As with so many topics in this world, everyone has their thoughts on fashion. Some simply cannot be bothered with it, then there are those who are consumed by it, and there are plenty of others who are everywhere in between. Either way, it can't be denied that everyone wears clothing of some sort, and therefore, we all have some relationship with "fashion."
Whether you are one who avoids all things fashion or one who follows all the latest trends, I think you'll find the following anecdotes interesting in some regard.
The Very First Fashion Designer
This title belongs to little-known Charles Frederick Worth, who, beginning in 1858, was the first fashion designer to have his labels sewn into the the garments he created. Worth dominated Parisian fashion in the latter half of the nineteenth century.
Although born in England, Worth's label, The House of Worth, was founded in France in 1858 and embodied high fashion specializing in haute couture, ready-to-wear clothing, and perfumes. The House of Worth continued to operate until 1952 and closed in 1956. The House of Worth brand was revived in 1999 by two entrepreneurs, but failed to compete successfully in the world of haute couture.
Who Invented The Mini Skirt?
This a long-debated topic in the fashion industry, but the most often credited is London-based designer Mary Quant.
Quant opened what became the iconic boutique Bazaar in 1955, in London's Chelsea neighborhood. I confess I chose this fact because I was fascinated that Mary's favorite car was the Mini Cooper, and rumors swirl that she used this as inspiration for the naming the ever popular "mini skirt."
The truth is, however, the mini skirt design was a slowly evolving process. Early signs of shorter hemlines began to appear in the late 1950s in tandem with rock and roll music and youth dance crazes. Quant was attuned to this trend, starting to sport shorter hemlines years earlier, in the mid 1950s.
So, if anyone should be credited with pioneering the mini skirt, it is Mary Quant. Inspired by the fashions she saw on the streets, Quant continued to raise the hemline of her skirts, and by 1964, to several inches above the knee. As a result, the iconic mini skirt has been alive and well in fashion ever since!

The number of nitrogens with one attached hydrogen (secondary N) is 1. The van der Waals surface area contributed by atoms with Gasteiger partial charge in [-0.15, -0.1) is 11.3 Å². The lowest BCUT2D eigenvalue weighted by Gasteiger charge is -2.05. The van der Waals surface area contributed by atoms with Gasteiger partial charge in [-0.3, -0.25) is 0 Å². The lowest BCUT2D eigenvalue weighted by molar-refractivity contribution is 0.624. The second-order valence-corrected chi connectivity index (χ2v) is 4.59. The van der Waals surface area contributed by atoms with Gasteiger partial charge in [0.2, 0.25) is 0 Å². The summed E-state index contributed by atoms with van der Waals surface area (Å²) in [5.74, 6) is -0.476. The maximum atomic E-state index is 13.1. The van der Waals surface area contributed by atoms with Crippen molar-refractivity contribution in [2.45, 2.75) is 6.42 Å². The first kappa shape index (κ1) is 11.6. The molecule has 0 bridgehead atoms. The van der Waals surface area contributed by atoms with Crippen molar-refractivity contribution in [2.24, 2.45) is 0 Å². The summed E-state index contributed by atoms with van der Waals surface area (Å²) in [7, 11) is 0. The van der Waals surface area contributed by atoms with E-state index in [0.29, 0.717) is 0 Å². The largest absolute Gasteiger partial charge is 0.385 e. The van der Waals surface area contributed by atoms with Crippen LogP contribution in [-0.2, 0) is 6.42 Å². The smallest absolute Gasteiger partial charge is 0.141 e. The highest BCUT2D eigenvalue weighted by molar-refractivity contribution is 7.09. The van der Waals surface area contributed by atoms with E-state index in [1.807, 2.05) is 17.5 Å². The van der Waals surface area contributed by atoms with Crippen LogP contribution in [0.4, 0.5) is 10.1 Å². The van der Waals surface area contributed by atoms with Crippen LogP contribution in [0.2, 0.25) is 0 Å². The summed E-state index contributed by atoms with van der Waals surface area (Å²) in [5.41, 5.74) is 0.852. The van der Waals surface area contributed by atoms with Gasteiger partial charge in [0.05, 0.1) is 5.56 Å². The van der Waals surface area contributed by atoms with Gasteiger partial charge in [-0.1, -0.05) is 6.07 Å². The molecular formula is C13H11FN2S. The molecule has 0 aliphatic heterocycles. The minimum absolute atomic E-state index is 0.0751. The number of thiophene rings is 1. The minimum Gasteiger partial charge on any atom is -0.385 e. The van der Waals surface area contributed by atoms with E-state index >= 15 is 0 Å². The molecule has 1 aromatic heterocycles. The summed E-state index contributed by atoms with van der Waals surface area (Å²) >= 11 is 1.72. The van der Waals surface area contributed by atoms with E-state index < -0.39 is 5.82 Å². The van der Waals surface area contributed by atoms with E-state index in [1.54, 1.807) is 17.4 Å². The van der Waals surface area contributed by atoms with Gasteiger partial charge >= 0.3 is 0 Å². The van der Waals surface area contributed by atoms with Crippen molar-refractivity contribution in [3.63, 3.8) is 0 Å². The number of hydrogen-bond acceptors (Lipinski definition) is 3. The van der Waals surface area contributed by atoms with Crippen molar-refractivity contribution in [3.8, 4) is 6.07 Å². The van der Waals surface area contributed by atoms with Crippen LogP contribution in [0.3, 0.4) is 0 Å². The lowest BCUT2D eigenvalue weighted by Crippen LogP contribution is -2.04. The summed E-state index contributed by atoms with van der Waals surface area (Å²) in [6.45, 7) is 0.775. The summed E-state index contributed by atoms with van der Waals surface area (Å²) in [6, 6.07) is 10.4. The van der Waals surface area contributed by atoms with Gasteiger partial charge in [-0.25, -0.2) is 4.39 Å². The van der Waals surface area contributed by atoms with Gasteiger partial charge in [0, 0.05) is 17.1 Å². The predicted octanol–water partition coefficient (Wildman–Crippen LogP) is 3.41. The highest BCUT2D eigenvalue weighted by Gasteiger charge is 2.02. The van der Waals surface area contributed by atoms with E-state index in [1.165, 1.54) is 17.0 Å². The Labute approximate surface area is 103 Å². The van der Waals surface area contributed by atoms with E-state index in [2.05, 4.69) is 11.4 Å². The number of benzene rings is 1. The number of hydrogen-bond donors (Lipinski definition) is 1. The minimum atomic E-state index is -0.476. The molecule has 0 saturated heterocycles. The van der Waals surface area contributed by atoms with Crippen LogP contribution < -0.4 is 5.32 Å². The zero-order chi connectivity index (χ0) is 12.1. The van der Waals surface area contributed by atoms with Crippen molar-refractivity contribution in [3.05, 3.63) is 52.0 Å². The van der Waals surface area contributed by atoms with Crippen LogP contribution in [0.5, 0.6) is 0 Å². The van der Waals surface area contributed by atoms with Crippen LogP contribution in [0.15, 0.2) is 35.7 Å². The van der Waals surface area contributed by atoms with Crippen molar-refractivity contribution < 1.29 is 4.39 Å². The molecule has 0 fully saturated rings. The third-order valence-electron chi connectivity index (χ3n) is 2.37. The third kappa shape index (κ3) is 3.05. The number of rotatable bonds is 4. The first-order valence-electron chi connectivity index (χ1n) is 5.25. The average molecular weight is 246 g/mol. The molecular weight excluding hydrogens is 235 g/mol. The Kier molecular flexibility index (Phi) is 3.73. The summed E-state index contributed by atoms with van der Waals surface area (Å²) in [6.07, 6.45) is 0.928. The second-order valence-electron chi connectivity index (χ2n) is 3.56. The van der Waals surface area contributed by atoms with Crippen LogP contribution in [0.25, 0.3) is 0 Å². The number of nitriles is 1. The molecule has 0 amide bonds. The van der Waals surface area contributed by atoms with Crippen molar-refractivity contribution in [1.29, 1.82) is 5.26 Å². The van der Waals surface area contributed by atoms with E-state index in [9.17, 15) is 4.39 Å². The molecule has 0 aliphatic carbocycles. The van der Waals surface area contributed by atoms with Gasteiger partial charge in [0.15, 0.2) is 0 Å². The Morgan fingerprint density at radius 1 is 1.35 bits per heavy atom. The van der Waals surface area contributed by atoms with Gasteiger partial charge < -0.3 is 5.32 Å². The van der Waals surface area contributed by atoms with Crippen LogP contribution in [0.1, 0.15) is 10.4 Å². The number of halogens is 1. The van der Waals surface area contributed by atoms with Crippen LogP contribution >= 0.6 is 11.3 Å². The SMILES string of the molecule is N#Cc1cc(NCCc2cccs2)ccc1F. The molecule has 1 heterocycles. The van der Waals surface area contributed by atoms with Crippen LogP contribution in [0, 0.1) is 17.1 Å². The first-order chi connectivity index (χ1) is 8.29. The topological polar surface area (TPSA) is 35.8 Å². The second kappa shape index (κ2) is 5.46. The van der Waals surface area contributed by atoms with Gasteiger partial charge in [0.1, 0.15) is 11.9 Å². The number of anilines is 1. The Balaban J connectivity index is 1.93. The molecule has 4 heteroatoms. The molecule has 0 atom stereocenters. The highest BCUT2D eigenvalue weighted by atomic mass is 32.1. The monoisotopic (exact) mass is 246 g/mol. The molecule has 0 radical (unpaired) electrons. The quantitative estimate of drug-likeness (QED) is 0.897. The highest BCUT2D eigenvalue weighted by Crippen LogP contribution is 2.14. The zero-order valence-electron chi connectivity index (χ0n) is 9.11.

Levi Strauss & Co Created The First Fashion Logo
Many people like to credit the Lacoste alligator, which was designed in 1933, as being the very first designer logo. But I would argue that Levi Strauss & Co. would be considered "designer" - both in 1837, when the company was born, as well as today.
The company first used their logo depicting two horses in 1886 as a way to grow their market share before its patent on the jean-making market share expired. I bet they never expected their logo to become so recognizable that early customers would ask for the "jeans with two horses". This led Levi Strauss & Co. to briefly rename their product "The Two Horses Brand" until 1928, when they officially trademarked the Levi Strauss name.
One last Levi's fun fact: the first pair sold for $6 worth of gold dust back in 1853.
What's The History Of Miniature Mannequins?
Have you ever seen the miniature wooden mannequins and wondered why one would want to showcase fashion on a smaller scale than actual human form? There's actually quite an interesting historical background on this.
The idea for miniature fashion was developed in post-World War II Paris. The fashion industry in Paris was greatly affected by the war.
After Paris was liberated, the idea for a miniature Théâtre de la Mode (Theatre of Fashion) came from Robert Ricci, son of couturier Nina Ricci. Since all materials were in short supply at the end of World War II, Ricci proposed using miniature mannequins, or "fashion dolls," to address the need to conserve textiles, leather, fur, and other materials. The mannequins were 27.5 inches tall and fabricated of wire.
Théâtre de la Mode became a touring exhibit in March of 1945, opening at the Louvre in Paris. Because of its popularity, the tour expanded throughout Europe, and followed in the United States, with displays in New York City and San Francisco by 1946. The exhibit is now part of the permanent collections of the Maryhill Museum of Art in Washington state.
Take a look above at FN's very own Théâtre de la Mode (Pittsburgh style) from our holiday window display by local artist Suzanne Mauro. We love how Suzanne used the nostalgic Kaufmann's clock as the backdrop of our miniature mannequin scene.
Why Do Men's & Women's Clothing Button On Opposite Sides?
During historical periods such as the Renaissance and Victorian eras, women's clothing was much more elaborate than men's clothing. Just picture it - petticoats, bloomers, bustles, corsets, and bustles, to name a few. The wealthier classes of women were lucky enough to have servants to help them get dressed. And who did the couturiers design clothing for? The wealthy, of course. Clothiers soon realized that by reversing the buttons on women's clothing, placing them on the left side, the job would be made easier for all involved in the lengthy dressing process. Eventually, as clothing became more and more mass-produced, women’s clothing continued to be made with the buttons of the left, and the design became standard as it still remains today.
This is just a tiny sampling of fashion facts that I hope you've enjoyed and have become inspired to dig into some more. There are plenty more to explore, and as you can probably see, fashion has played a major role in so many historical events. Leave us a comment and share your favorite fashion fact - it may be one we have never heard!